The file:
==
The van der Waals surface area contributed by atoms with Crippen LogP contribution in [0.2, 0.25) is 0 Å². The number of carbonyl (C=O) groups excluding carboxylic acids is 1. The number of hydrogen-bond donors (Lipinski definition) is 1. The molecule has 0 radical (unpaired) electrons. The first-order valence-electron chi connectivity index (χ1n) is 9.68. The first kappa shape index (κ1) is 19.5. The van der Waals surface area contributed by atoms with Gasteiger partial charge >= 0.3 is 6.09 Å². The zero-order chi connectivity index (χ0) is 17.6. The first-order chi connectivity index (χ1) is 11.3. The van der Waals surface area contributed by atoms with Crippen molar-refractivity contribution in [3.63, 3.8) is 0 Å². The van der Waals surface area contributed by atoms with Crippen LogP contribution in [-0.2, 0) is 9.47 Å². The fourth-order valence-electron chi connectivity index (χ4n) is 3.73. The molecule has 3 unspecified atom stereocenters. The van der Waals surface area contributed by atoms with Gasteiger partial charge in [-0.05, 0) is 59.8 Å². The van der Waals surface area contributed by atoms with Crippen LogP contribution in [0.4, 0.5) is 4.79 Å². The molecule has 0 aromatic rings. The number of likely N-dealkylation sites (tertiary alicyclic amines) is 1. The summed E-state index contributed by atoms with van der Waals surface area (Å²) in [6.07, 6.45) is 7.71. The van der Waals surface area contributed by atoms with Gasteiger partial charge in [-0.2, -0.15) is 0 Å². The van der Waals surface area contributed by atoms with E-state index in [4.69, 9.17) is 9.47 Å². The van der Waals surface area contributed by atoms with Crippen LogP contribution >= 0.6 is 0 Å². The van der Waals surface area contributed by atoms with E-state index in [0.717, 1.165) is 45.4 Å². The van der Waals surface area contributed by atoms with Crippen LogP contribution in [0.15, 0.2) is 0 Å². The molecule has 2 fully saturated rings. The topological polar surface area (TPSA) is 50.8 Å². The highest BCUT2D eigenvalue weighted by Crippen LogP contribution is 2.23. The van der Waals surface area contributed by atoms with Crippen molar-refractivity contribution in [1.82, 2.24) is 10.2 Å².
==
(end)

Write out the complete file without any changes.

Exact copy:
The van der Waals surface area contributed by atoms with Crippen LogP contribution in [0.2, 0.25) is 0 Å². The number of carbonyl (C=O) groups excluding carboxylic acids is 1. The number of hydrogen-bond donors (Lipinski definition) is 1. The molecule has 0 radical (unpaired) electrons. The first-order valence-electron chi connectivity index (χ1n) is 9.68. The first kappa shape index (κ1) is 19.5. The van der Waals surface area contributed by atoms with Gasteiger partial charge >= 0.3 is 6.09 Å². The zero-order chi connectivity index (χ0) is 17.6. The first-order chi connectivity index (χ1) is 11.3. The van der Waals surface area contributed by atoms with Crippen molar-refractivity contribution in [3.63, 3.8) is 0 Å². The van der Waals surface area contributed by atoms with Crippen LogP contribution in [-0.2, 0) is 9.47 Å². The fourth-order valence-electron chi connectivity index (χ4n) is 3.73. The molecule has 3 unspecified atom stereocenters. The van der Waals surface area contributed by atoms with Gasteiger partial charge in [-0.05, 0) is 59.8 Å². The van der Waals surface area contributed by atoms with Crippen LogP contribution in [0.4, 0.5) is 4.79 Å². The molecule has 0 aromatic rings. The number of likely N-dealkylation sites (tertiary alicyclic amines) is 1. The summed E-state index contributed by atoms with van der Waals surface area (Å²) in [6.07, 6.45) is 7.71. The van der Waals surface area contributed by atoms with Gasteiger partial charge in [-0.2, -0.15) is 0 Å². The van der Waals surface area contributed by atoms with E-state index in [4.69, 9.17) is 9.47 Å². The van der Waals surface area contributed by atoms with Crippen LogP contribution >= 0.6 is 0 Å². The van der Waals surface area contributed by atoms with E-state index in [0.717, 1.165) is 45.4 Å². The van der Waals surface area contributed by atoms with Crippen LogP contribution in [0.15, 0.2) is 0 Å². The molecule has 2 fully saturated rings. The topological polar surface area (TPSA) is 50.8 Å². The highest BCUT2D eigenvalue weighted by Crippen LogP contribution is 2.23. The van der Waals surface area contributed by atoms with Crippen molar-refractivity contribution in [1.82, 2.24) is 10.2 Å².